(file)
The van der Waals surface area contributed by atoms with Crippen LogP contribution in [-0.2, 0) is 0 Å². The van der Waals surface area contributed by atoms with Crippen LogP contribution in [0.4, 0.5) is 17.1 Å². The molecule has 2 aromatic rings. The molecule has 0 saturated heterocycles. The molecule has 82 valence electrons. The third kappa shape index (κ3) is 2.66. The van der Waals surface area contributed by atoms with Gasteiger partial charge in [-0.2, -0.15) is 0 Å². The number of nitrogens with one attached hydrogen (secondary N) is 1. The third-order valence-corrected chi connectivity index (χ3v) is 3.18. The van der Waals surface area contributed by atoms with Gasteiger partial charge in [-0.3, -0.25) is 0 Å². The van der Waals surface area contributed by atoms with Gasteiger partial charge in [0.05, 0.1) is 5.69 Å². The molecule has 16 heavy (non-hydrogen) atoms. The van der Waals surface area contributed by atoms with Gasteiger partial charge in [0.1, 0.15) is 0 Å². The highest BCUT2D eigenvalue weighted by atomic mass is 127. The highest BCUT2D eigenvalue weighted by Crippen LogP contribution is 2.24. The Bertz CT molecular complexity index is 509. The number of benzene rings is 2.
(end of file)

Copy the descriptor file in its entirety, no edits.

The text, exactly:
The van der Waals surface area contributed by atoms with Crippen LogP contribution in [-0.2, 0) is 0 Å². The van der Waals surface area contributed by atoms with Crippen LogP contribution in [0.4, 0.5) is 17.1 Å². The molecule has 2 aromatic rings. The molecule has 0 saturated heterocycles. The molecule has 82 valence electrons. The third kappa shape index (κ3) is 2.66. The van der Waals surface area contributed by atoms with Gasteiger partial charge in [-0.2, -0.15) is 0 Å². The number of nitrogens with one attached hydrogen (secondary N) is 1. The third-order valence-corrected chi connectivity index (χ3v) is 3.18. The van der Waals surface area contributed by atoms with Gasteiger partial charge in [-0.3, -0.25) is 0 Å². The van der Waals surface area contributed by atoms with Gasteiger partial charge in [0.05, 0.1) is 5.69 Å². The molecule has 16 heavy (non-hydrogen) atoms. The van der Waals surface area contributed by atoms with Gasteiger partial charge in [0.1, 0.15) is 0 Å². The highest BCUT2D eigenvalue weighted by atomic mass is 127. The highest BCUT2D eigenvalue weighted by Crippen LogP contribution is 2.24. The Bertz CT molecular complexity index is 509. The number of benzene rings is 2.